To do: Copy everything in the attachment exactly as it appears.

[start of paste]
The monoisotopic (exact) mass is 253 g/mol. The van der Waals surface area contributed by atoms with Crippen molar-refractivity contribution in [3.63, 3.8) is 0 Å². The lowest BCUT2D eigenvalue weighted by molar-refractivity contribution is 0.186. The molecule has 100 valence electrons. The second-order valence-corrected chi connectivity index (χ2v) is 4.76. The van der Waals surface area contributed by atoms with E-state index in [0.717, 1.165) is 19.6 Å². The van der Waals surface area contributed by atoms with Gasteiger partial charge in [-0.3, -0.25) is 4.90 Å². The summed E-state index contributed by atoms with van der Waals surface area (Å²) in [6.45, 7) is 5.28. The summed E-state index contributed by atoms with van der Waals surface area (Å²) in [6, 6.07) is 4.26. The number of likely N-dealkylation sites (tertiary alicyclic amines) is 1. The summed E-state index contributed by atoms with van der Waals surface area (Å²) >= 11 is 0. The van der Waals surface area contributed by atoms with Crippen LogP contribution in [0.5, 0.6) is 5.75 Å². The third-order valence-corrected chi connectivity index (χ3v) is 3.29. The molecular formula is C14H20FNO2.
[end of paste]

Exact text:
The monoisotopic (exact) mass is 253 g/mol. The van der Waals surface area contributed by atoms with Crippen molar-refractivity contribution in [3.63, 3.8) is 0 Å². The lowest BCUT2D eigenvalue weighted by molar-refractivity contribution is 0.186. The molecule has 100 valence electrons. The second-order valence-corrected chi connectivity index (χ2v) is 4.76. The van der Waals surface area contributed by atoms with E-state index in [0.717, 1.165) is 19.6 Å². The van der Waals surface area contributed by atoms with Gasteiger partial charge in [-0.3, -0.25) is 4.90 Å². The summed E-state index contributed by atoms with van der Waals surface area (Å²) in [6.45, 7) is 5.28. The summed E-state index contributed by atoms with van der Waals surface area (Å²) in [6, 6.07) is 4.26. The number of likely N-dealkylation sites (tertiary alicyclic amines) is 1. The summed E-state index contributed by atoms with van der Waals surface area (Å²) >= 11 is 0. The van der Waals surface area contributed by atoms with Crippen LogP contribution in [0.5, 0.6) is 5.75 Å². The third-order valence-corrected chi connectivity index (χ3v) is 3.29. The molecular formula is C14H20FNO2.